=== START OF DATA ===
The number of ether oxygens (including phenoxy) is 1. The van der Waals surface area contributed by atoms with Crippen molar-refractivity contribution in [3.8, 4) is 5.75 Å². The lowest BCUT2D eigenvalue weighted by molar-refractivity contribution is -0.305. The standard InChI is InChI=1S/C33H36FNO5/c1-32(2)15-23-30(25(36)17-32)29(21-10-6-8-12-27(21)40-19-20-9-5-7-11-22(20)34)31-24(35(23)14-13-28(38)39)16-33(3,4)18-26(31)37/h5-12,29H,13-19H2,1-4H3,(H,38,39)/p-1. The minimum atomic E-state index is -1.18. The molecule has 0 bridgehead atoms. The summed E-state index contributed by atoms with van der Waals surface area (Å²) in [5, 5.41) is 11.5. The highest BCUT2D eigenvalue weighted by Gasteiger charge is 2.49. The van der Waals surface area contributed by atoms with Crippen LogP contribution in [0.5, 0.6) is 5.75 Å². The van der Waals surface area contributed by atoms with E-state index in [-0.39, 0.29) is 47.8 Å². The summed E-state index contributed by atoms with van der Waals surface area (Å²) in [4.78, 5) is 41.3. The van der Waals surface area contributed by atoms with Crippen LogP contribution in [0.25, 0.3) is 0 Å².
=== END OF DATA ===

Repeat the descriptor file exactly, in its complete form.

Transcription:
The number of ether oxygens (including phenoxy) is 1. The van der Waals surface area contributed by atoms with Crippen molar-refractivity contribution in [3.8, 4) is 5.75 Å². The lowest BCUT2D eigenvalue weighted by molar-refractivity contribution is -0.305. The standard InChI is InChI=1S/C33H36FNO5/c1-32(2)15-23-30(25(36)17-32)29(21-10-6-8-12-27(21)40-19-20-9-5-7-11-22(20)34)31-24(35(23)14-13-28(38)39)16-33(3,4)18-26(31)37/h5-12,29H,13-19H2,1-4H3,(H,38,39)/p-1. The minimum atomic E-state index is -1.18. The molecule has 0 bridgehead atoms. The summed E-state index contributed by atoms with van der Waals surface area (Å²) in [5, 5.41) is 11.5. The highest BCUT2D eigenvalue weighted by Gasteiger charge is 2.49. The van der Waals surface area contributed by atoms with Crippen LogP contribution in [0.5, 0.6) is 5.75 Å². The van der Waals surface area contributed by atoms with E-state index in [-0.39, 0.29) is 47.8 Å². The summed E-state index contributed by atoms with van der Waals surface area (Å²) in [4.78, 5) is 41.3. The van der Waals surface area contributed by atoms with Crippen LogP contribution in [0.25, 0.3) is 0 Å².